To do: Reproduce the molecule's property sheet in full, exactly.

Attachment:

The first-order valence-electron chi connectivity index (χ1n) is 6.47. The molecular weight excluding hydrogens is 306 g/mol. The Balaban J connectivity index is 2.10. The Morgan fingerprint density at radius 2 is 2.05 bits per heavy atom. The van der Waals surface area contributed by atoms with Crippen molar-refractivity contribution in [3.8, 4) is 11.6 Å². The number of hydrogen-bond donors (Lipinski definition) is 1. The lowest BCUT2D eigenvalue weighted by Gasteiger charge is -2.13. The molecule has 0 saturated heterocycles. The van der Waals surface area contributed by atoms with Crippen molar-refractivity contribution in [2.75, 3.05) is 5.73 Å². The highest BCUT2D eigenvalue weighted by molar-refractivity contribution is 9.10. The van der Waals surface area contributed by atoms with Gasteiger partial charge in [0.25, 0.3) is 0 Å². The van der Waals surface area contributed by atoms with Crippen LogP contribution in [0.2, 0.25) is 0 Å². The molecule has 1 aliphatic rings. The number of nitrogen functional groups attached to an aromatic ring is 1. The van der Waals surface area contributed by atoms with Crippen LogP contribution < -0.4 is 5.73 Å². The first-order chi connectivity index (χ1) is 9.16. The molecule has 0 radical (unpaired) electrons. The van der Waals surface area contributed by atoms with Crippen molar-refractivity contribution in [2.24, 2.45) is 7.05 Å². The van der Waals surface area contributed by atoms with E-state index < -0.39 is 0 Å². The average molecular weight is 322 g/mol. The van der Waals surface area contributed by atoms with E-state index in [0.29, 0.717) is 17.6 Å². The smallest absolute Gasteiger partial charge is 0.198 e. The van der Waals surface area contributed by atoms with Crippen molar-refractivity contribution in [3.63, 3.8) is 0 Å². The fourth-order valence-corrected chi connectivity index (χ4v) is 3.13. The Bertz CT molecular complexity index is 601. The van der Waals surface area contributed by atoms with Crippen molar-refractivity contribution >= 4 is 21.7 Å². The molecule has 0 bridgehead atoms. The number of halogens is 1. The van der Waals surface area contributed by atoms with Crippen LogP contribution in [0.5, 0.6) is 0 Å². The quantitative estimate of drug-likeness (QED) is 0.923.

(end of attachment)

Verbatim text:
The first-order valence-electron chi connectivity index (χ1n) is 6.47. The molecular weight excluding hydrogens is 306 g/mol. The Balaban J connectivity index is 2.10. The Morgan fingerprint density at radius 2 is 2.05 bits per heavy atom. The van der Waals surface area contributed by atoms with Crippen molar-refractivity contribution in [3.8, 4) is 11.6 Å². The number of hydrogen-bond donors (Lipinski definition) is 1. The lowest BCUT2D eigenvalue weighted by Gasteiger charge is -2.13. The molecule has 0 saturated heterocycles. The van der Waals surface area contributed by atoms with Crippen molar-refractivity contribution in [2.75, 3.05) is 5.73 Å². The highest BCUT2D eigenvalue weighted by molar-refractivity contribution is 9.10. The van der Waals surface area contributed by atoms with Gasteiger partial charge in [0.25, 0.3) is 0 Å². The van der Waals surface area contributed by atoms with Crippen LogP contribution in [0.2, 0.25) is 0 Å². The molecule has 1 aliphatic rings. The number of nitrogen functional groups attached to an aromatic ring is 1. The van der Waals surface area contributed by atoms with Crippen LogP contribution < -0.4 is 5.73 Å². The first-order chi connectivity index (χ1) is 9.16. The molecule has 0 radical (unpaired) electrons. The van der Waals surface area contributed by atoms with Crippen molar-refractivity contribution in [2.24, 2.45) is 7.05 Å². The van der Waals surface area contributed by atoms with E-state index < -0.39 is 0 Å². The average molecular weight is 322 g/mol. The van der Waals surface area contributed by atoms with E-state index in [0.29, 0.717) is 17.6 Å². The smallest absolute Gasteiger partial charge is 0.198 e. The van der Waals surface area contributed by atoms with Crippen molar-refractivity contribution in [3.63, 3.8) is 0 Å². The fourth-order valence-corrected chi connectivity index (χ4v) is 3.13. The Bertz CT molecular complexity index is 601. The van der Waals surface area contributed by atoms with Crippen molar-refractivity contribution >= 4 is 21.7 Å². The molecule has 0 bridgehead atoms. The number of halogens is 1. The van der Waals surface area contributed by atoms with Crippen LogP contribution in [0.5, 0.6) is 0 Å². The quantitative estimate of drug-likeness (QED) is 0.923.